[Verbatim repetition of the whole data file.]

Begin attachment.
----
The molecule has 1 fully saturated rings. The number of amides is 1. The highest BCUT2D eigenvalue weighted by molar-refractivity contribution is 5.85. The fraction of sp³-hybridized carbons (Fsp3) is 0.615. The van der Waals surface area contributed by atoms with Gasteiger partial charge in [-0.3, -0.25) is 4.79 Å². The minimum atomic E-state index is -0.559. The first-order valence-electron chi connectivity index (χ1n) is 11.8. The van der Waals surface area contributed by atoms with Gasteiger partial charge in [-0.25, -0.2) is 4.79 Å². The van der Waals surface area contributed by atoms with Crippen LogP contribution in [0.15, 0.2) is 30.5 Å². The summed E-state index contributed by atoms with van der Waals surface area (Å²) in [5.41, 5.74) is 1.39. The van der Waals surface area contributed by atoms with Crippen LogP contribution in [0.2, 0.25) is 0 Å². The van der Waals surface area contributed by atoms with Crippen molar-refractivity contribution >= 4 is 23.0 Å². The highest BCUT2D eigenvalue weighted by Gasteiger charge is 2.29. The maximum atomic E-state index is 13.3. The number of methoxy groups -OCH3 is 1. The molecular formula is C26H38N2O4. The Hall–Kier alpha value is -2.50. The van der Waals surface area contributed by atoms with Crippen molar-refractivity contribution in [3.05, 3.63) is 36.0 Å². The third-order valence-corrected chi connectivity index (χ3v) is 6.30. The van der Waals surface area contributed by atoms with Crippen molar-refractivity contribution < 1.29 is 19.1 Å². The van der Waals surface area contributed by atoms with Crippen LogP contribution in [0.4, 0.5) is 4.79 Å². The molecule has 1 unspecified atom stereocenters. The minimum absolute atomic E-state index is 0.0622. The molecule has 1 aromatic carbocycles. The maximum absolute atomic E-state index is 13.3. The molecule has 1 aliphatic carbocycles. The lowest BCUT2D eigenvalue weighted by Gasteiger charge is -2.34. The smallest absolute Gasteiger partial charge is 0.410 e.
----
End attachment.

The molecule has 1 fully saturated rings. The number of amides is 1. The highest BCUT2D eigenvalue weighted by molar-refractivity contribution is 5.85. The fraction of sp³-hybridized carbons (Fsp3) is 0.615. The van der Waals surface area contributed by atoms with Gasteiger partial charge in [-0.3, -0.25) is 4.79 Å². The minimum atomic E-state index is -0.559. The first-order valence-electron chi connectivity index (χ1n) is 11.8. The van der Waals surface area contributed by atoms with Gasteiger partial charge in [-0.25, -0.2) is 4.79 Å². The van der Waals surface area contributed by atoms with Crippen LogP contribution in [0.15, 0.2) is 30.5 Å². The summed E-state index contributed by atoms with van der Waals surface area (Å²) in [5.41, 5.74) is 1.39. The van der Waals surface area contributed by atoms with Crippen LogP contribution in [0.2, 0.25) is 0 Å². The van der Waals surface area contributed by atoms with Crippen molar-refractivity contribution >= 4 is 23.0 Å². The highest BCUT2D eigenvalue weighted by Gasteiger charge is 2.29. The maximum atomic E-state index is 13.3. The number of methoxy groups -OCH3 is 1. The molecular formula is C26H38N2O4. The Hall–Kier alpha value is -2.50. The van der Waals surface area contributed by atoms with Crippen molar-refractivity contribution in [3.05, 3.63) is 36.0 Å². The third-order valence-corrected chi connectivity index (χ3v) is 6.30. The van der Waals surface area contributed by atoms with Crippen molar-refractivity contribution < 1.29 is 19.1 Å². The van der Waals surface area contributed by atoms with Crippen LogP contribution in [0.4, 0.5) is 4.79 Å². The molecule has 1 unspecified atom stereocenters. The minimum absolute atomic E-state index is 0.0622. The molecule has 1 aromatic carbocycles. The maximum absolute atomic E-state index is 13.3. The molecule has 1 aliphatic carbocycles. The lowest BCUT2D eigenvalue weighted by Gasteiger charge is -2.34. The smallest absolute Gasteiger partial charge is 0.410 e.